Think today’s political climate is bad? Look at Civil War Missouri, where atrocities between neighbors were commonplace
Union General William Tecumseh Sherman’s famous phrase, “War is Hell,” was never more true than along the Missouri/Kansas border during the American Civil War.
Certainly, the battlefield slaughter and destruction in the eastern part of the country was brutal. But the savage guerrilla war fought in western Missouri took violence and inhumanity to a new level—even by today’s standards.
Pre-war hatred a way of life
During the antebellum period, the counties bordering the Missouri River, with its rich bottom-land, were home to the majority of the state’s slave population. Hemp, a valuable commodity, was grown on plantations there and shipped east to St. Louis for transit via the Mississippi River down to New Orleans.
Decades of bloody conflict between pro- and anti-slavery factions were prevalent along the Missouri/Kansas border, which meant bad blood was already at the boiling point, waiting only for secession to touch off an explosion.
And explode it did.
Prior to the war, anti-slavery Kansas Jayhawkers and pro-slavery Missouri Rowdies raided each other back and forth across the border, spreading killing and destruction. (As part of this conflict, anti-slavery martyr, John Brown, became infamous for massacring pro-slavery civilians in Kansas.)
After the Confederates were defeated at the Battle of Pea Ridge, many returned to their western Missouri homes. But Kansas Jayhawker raids stirred them to action again. In retaliation, the Confederates became guerrillas, called bushwhackers, and an escalating cycle of horrors, pitting neighbor against neighbor, was born.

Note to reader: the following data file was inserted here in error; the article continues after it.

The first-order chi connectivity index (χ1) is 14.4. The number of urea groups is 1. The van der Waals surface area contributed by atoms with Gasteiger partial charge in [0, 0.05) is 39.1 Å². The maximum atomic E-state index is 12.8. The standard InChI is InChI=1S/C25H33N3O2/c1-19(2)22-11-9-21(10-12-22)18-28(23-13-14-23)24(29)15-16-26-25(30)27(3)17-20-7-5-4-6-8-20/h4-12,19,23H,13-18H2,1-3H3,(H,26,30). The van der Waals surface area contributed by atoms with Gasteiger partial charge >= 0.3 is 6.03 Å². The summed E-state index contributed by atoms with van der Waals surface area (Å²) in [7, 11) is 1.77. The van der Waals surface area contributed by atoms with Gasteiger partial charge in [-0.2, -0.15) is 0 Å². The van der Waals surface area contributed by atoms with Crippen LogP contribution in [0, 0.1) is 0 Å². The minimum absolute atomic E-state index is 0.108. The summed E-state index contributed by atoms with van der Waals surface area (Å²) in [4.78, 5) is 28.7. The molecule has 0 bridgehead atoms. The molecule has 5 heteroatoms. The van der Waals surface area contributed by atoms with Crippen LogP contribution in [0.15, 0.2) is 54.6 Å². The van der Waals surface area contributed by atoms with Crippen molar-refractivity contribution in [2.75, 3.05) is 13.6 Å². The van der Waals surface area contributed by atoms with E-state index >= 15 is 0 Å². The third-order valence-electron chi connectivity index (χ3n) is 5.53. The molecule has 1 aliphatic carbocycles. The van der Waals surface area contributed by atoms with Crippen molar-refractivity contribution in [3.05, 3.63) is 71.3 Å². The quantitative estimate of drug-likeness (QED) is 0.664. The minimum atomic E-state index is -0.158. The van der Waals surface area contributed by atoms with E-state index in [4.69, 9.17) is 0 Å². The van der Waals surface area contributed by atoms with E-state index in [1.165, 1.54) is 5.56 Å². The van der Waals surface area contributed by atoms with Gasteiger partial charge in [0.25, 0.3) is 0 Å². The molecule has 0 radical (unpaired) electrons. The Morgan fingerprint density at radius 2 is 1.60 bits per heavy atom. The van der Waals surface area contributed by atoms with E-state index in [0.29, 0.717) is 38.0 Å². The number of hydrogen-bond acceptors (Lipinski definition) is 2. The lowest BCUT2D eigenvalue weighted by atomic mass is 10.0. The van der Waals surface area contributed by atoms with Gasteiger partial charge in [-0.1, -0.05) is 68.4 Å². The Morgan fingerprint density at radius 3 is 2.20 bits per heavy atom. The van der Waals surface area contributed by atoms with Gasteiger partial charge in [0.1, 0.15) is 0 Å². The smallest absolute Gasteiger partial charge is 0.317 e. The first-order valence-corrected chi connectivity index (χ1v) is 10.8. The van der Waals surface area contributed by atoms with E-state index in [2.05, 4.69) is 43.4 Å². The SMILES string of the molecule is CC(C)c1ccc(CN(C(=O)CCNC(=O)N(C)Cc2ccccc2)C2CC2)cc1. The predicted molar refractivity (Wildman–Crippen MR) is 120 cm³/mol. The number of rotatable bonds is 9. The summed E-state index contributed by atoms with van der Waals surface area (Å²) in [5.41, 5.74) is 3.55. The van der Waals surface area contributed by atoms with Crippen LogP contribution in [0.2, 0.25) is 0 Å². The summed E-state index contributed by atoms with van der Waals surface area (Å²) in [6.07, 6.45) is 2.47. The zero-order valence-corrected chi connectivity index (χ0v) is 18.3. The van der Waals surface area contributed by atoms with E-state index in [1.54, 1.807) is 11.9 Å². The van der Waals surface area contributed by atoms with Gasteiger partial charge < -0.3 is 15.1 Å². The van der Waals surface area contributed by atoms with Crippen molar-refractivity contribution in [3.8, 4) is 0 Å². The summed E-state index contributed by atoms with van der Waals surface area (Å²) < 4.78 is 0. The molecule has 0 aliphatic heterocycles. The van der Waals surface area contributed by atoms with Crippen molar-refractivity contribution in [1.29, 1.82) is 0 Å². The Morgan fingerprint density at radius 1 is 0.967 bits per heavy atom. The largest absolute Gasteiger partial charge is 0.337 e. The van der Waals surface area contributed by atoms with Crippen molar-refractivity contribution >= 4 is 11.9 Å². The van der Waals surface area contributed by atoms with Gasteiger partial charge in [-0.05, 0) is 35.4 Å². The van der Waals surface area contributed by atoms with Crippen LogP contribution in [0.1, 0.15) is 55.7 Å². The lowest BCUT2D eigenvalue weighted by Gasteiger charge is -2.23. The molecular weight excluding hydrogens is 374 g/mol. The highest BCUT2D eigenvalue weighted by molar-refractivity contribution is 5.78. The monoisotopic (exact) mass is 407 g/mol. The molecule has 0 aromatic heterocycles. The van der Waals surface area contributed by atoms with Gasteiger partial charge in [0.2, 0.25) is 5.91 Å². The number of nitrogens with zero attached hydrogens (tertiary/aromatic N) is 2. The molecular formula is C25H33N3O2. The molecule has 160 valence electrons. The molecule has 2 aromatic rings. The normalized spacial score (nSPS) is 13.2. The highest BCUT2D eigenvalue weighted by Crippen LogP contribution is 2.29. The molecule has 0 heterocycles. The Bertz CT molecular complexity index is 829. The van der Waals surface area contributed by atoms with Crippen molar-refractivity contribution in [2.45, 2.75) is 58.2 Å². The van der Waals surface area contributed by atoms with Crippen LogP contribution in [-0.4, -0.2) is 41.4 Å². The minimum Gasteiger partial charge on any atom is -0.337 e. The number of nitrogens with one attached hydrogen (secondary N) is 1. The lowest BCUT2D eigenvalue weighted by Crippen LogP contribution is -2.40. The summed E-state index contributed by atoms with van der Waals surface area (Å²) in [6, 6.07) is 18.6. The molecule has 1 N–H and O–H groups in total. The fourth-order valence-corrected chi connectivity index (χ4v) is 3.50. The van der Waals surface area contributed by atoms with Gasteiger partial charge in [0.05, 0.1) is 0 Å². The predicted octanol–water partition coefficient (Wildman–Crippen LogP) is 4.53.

How bad was the violence? As nasty as it gets.
Both the Confederate guerrillas and the Union guerrilla-hunters carried out scalpings and displayed the trophies on their horses’ pommels. Yes, Americans actually did this to other Americans. Civilians were robbed and murdered; homes, farms, and towns were burned.
On Aug. 21, 1863, Quantrill’s Confederate guerrillas raided Lawrence, Kansas, burning the town, massacring its men and boys. To clear out western Missouri, the base of most of the guerrilla activity, the Union issued General Order No. 11. Under Order No. 11, the Union army destroyed four entire Missouri border counties, burning the farms of loyal Unionists and Confederate sympathizers alike. The whole area became known as “the burnt district,” and that, in fact, is what it was.